From Starburst to Star Bust
24 juillet 2013
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It's not only biologists who study evolution; many astronomers work on this topic, too. But instead of looking at how human beings came into existence, they study the how baby galaxies (known as “proto-galaxies”) grow into giant systems containing hundreds of billions of brilliant stars, similar to our own Galaxy. This colourful picture might look like a piece of modern art, but it is actually made from real telescope observations of a neighbouring galaxy called the Sculptor Galaxy.

The Sculptor Galaxy is one of the closest galaxies to us, and it is going through a busy star-making time, known as a “starburst”. These starbursts don't last very long and this is what astronomers are interested in: what puts a stop to these periods of rapid star formation?

Well, a group of astronomers think they have found the answer. They have discovered huge, billowing columns of cold gas being shot out of the centre of the Sculptor Galaxy into space. The bright multi-coloured blobs in this picture show the cold gas in the galaxy. The pink areas at the centre show where material is flowing outward into space.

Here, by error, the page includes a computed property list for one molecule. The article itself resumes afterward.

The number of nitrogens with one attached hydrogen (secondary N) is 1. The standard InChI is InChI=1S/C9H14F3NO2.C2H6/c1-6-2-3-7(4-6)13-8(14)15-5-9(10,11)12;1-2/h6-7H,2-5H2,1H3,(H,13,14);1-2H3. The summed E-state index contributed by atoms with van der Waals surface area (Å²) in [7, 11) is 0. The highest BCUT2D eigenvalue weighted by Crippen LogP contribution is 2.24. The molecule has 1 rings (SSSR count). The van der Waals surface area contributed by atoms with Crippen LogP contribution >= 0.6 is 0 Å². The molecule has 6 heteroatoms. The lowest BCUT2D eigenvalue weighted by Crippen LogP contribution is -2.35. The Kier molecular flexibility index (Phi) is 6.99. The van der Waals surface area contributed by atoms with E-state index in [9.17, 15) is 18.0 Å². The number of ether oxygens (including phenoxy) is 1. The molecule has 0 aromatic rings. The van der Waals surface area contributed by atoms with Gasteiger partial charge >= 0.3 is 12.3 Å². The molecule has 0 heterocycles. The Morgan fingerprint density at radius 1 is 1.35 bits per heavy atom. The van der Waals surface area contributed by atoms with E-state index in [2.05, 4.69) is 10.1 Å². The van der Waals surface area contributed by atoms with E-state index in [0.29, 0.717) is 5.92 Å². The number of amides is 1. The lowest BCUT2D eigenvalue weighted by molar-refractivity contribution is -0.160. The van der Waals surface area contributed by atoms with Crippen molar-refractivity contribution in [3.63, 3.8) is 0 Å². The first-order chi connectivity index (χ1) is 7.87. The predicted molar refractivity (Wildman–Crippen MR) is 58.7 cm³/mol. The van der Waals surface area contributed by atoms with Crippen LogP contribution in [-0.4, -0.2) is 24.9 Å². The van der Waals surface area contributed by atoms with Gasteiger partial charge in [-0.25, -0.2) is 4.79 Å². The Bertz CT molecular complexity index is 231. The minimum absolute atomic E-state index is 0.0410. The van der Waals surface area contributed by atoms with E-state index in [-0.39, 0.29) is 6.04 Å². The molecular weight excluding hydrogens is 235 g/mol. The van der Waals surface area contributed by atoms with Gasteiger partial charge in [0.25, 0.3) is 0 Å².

Unfortunately for the galaxy, this cold gas is the raw material needed to form new stars! The new discovery shows that the Sculptor Galaxy—and probably all other starburst galaxies—is giving out more material than it is taking it. This finally solves the mystery of why starbursts are so short-lived! Ironically, it is energy from the hot young stars at the galaxy's centre that is propelling the material into the abyss! 

Anecdote

In many cases, it is black holes that cause the loss of high amounts of star-making material. And the Sculptor Galaxy does have a supermassive black hole at its centre, one that contains 5 million times more material than our Sun! However this black hole is currently sleeping peacefully and can't be blamed for the galaxies loss of material.

This Space Scoop is based on Press Releases from ESO, NAOJ.
ESO NAOJ
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